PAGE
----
Given this background, Ursula von der Leyen adopted a very ambitious approach in her political agenda. First, the Commission President pledged to propose a European Green Deal in her first 100 days in office. This will include the first European Climate Law to enshrine the 2050 climate-neutrality target into law. The objective of decarbonization is therefore paramount and according to von der Leyen’s agenda the Commission will propose more ambitious targets to reduce GHG emissions for 2030, increasing the current commitment of 40% reduction to at least 50%. While it is not clear yet how this plan will be implemented, all DGs have put forward proposals on greening their policy areas, such a clean air/zero-pollution-strategy, green public procurement, boosting energy performance of buildings and a new circular economy action plan, addressing among others the sourcing of raw materials and recycling. Other measures proposed by von der Leyen include the introduction of a Carbon Border Tax and the revision of the rules on energy taxation in Europe.

Von der Leyen’s plan is also instrumental to push European governments – currently engaged in the discussions over the EU’s Long-Term decarbonization strategy – to agree on making Europe climate neutral by 2050 and submit an EU wide strategy to the UN by 2020 as required by the Paris Agreement. The present political climate in Brussels is therefore in favor of bold actions to promote an energy transition towards renewable energy sources and radical measures to foster decarbonization across different economic sectors.


Energy and climate – Who will drive the agenda

Despite an ambitious programme and an official endorsement by the European Parliament, von der Leyen’s work is still at the very beginning, as she will officially take her seat only as of 1 November 2019. In the meantime, the German politician will have to appoint the other 27 Commissioners (one per Member State) in charge of the different portfolios. The process is again a result of a bargaining exercise during which each Member State government designates a nominee who a specific portfolio will be assigned to. Once these steps are completed, by mid-September the European Parliament will begin hearings to confirm the nominees.

As for energy and climate issues, Vice-President Frans Timmermans is expected to keep a prominent position in the College of Commissioners as he is likely to lead the work to implement the European Green Deal. The exact division of tasks is not yet clear, e.g. whether the climate and energy portfolios will be split or remain under the same remit as during the last mandate. Many stakeholders are in favour of a holistic approach and thus keeping them together. On the other hand, as many of the energy files have already been reviewed in the last mandate, and one of the focal areas in the next term will be clear air, it has also been suggested to combine climate and transport. The final decision will have a considerable impact on how decarbonization and energy policies will unfold in the coming years. Commission President Ursula von der Leyen is expected to send out mission letters to the 27 commissioner nominees by the second week of September, after which the Commissioner-designate hearings will start in Parliament.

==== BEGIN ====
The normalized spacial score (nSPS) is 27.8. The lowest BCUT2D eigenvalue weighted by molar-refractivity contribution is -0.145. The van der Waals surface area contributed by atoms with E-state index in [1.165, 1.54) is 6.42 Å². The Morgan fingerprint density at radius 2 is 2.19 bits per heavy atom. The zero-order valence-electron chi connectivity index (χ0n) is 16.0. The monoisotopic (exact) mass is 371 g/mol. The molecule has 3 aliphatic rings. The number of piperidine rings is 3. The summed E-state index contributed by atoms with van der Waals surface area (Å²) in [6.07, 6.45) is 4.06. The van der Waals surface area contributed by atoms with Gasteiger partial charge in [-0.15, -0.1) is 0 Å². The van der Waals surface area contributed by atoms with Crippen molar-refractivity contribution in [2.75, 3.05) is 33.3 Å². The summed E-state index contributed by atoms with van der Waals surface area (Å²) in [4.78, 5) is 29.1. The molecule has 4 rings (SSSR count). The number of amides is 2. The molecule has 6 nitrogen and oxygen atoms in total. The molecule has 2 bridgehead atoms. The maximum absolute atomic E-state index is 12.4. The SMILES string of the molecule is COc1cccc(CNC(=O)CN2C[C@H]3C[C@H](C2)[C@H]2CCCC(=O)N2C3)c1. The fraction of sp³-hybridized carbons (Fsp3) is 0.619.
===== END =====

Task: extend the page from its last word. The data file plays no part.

The Commission is however not the only actor driving energy and climate policy, as an important role is played by the European Parliament, especially by the energy and environment committees. The former (ITRE) will be chaired by Romanian EPP Adina-Ioana Vălean, a prominent figure within her political group formerly chairing the environment committee. The latter will have a more progressive leadership as it will be chaired by French MEP Pascal Canfin from Renew Europe. Before joining Macron’s En Marche movement, Canfin was an MEP with the Green Party and head of WWF France. Having a strong environmental record, he is expected to push for ambitious policies, especially in the area of emissions.

Promoting renewable fuels

logo avenergy switzerland

EV/UP has been renamed as Avenergy Suisse (“avenir” stands for future in French), reflecting the evolution of the association. While fossil fuels represent 65% of the consumption in Switzerland, the sector has been committed to developing renewable fuels.